Two preprints of our recent work provide the first reproducible inventory of global biodata resources, highlighting some 3112 unique resources described in the scientific literature from 2011–2021.
The Global Biodata Coalition (GBC) is striving to develop mechanisms to more efficiently sustain the distributed global biodata infrastructure and to ensure its health and that of its component resources. A primary requirement to achieve this is to understand the breadth and scope of the infrastructure. With this work, we have advanced our insight and understanding of the resources that comprise the global biodata landscape.
Whilst resource managers are aware that their individual resource forms part of a global ecosystem of heterogeneous biodata resources, many of which have interdependencies, to date, they and their respective funders have had only a partial understanding of the scale and distribution of the entire resource landscape worldwide.
Heidi Imker, from the University of Illinois, Urbana-Champaign and Ken Schackart, from the University of Arizona, Tucson, working as consultants for the GBC, in collaboration with the Chan Zuckerberg Initiative and the GBC Secretariat, developed a comprehensive, and reproducible, new understanding of the overall global biodata landscape. This work provides a fuller picture of the scope of global resources, their number, geographical location and the funding organisations that support them.
Our goal was to produce a comprehensive inventory of biodata resources using a methodology that allows periodic updating of the inventory with minimal human intervention. This methodology employs machine learning-enabled, natural language processing techniques on open data from the scientific literature, available in the Europe PMC literature database, to identify biodata resources by means of associated articles and papers published by the resource owners that describe that resource to the broader scientific community.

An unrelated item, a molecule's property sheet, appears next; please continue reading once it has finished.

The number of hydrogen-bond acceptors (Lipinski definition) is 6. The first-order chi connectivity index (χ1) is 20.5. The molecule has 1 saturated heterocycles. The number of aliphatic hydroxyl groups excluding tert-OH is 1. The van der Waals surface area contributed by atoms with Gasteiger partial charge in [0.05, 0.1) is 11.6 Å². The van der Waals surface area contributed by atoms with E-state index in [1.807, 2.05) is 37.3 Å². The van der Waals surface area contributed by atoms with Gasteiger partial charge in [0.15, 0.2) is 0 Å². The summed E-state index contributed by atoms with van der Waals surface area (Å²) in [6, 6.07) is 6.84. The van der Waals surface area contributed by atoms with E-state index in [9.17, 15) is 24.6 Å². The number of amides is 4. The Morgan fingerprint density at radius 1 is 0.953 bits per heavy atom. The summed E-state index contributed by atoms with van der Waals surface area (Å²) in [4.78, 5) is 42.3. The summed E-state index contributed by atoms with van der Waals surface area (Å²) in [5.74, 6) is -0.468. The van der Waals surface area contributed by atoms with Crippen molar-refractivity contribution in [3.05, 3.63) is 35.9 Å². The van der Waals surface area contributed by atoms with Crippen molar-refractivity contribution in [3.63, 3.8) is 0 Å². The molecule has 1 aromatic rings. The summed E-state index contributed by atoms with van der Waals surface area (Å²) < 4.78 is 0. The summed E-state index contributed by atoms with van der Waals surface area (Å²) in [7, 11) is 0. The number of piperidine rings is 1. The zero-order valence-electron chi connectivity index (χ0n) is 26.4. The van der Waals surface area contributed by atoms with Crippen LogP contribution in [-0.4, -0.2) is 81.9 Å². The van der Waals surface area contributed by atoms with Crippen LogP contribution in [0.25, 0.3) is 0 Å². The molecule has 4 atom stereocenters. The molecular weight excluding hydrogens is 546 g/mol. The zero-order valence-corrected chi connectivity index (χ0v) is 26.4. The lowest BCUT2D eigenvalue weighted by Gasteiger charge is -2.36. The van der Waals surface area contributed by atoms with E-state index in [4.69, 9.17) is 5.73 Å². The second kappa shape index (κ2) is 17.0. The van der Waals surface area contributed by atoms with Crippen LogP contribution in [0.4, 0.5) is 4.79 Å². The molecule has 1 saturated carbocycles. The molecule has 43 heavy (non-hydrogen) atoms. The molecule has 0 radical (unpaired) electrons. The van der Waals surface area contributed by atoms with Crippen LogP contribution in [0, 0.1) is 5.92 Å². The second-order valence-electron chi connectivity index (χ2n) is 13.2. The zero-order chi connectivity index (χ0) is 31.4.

Openly available machine learning models were tested and trained to classify articles and extract resource names in order to build the initial inventory. Metadata from associated articles were then gathered to identify additional information, such as geolocation of the resource and the names of funders.
The Inventory and reproducibility methodology are described in these preprints.
Open and reproducible
This fully open methodology and the publication of the code for this experiment in Github, allows others to repeat this and similar work and ensures that the inventory can be reproduced in future to monitor changes in the infrastructure over time.